Dork About Art

We will bring more of the existing internet into our federation. This will be a bit like a list of links except that we will write a whole page for every external link.

# Form

We'll write pages in a form pioneered by Mike Caulfield for writing shared notes about what he was reading. Mike keeps a wiki with notes about material he will likely eventually use in his well-read blog.

The page has an evocative title. This might be a condensed version of an actual title or personally unique and possibly metaphorical hint as your judgement.

The page has a synopsis that mentions the actual title when there is one and the author if known. This can be drawn word-for-word from the site when sites provide useful text in, say, their about pages.

The page has a Link Word that will direct readers to the site should they find your subsequent description insufficient. Often this concludes the synopsis.

The page has quotations from the work that suggest the best of the material to be found there. Quotations can be called out with a PageFold "quote" and terminated with the PageFold ".".

The page often ends with a paragraph or two of personal analysis including references to related pages that may need to be forked into the site for completeness.

# Technique

Read a few samples. I've been note taking this way since Mike introduced it to me in November. See Recent Reads

Choose something you've read recently that impressed you with its artistic merit. We'll accept a loose definition of art. If you like it, its art.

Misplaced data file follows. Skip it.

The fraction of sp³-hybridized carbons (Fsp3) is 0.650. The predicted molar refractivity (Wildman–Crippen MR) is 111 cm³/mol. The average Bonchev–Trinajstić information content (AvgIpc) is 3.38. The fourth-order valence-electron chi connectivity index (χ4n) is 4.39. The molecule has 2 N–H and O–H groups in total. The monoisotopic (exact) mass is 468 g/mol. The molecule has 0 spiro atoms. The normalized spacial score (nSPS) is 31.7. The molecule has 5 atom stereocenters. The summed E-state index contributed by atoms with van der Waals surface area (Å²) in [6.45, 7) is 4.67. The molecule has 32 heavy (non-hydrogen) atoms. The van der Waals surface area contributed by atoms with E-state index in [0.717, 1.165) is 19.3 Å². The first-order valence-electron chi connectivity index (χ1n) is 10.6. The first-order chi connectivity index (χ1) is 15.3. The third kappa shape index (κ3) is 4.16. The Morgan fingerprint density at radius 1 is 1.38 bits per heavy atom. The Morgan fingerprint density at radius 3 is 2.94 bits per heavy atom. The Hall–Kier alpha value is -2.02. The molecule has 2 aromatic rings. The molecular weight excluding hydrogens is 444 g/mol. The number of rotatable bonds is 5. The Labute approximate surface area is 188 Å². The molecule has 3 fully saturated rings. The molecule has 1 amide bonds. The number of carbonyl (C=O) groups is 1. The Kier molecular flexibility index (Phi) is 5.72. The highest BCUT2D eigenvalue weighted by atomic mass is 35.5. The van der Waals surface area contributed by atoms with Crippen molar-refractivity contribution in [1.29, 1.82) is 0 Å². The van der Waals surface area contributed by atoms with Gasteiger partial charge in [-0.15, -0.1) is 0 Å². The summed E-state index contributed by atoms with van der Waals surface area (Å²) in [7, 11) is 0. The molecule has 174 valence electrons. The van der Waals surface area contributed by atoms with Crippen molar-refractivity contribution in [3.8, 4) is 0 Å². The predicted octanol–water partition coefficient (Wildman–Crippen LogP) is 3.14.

Check that you have the best page on the subject. This could be a review of a work if that is the best entry into the work. Stick with the one best page.

Read the site again so as to sharpen your sense of what needs to be said. Think now of a smart title for your notes and add that as a link to a chronological list you keep.

Write the synopsis, first draft, and add the link-word to the site. If you quit now you at least have something.

Skim the site for the best quotations. These don't have to stand alone. Your reader (our later you) will go to the site for more. Copy and paste. Edit for brevity. Remove citations and parentheticals. There still on the site.

Close with a note to your future self. You'll be looking for this site someday and remember that you wrote this note. Explain why it was important to you today.

Images and videos are good additions if you know the tricks for adding them without bloating up your page. If you add them last you can always remove them by forking an earlier version from Journal history.

Write one or two and then browse the neighborhood to see what interests them. Fork the notes you like. Add to them if you can. Link to related works you've noted.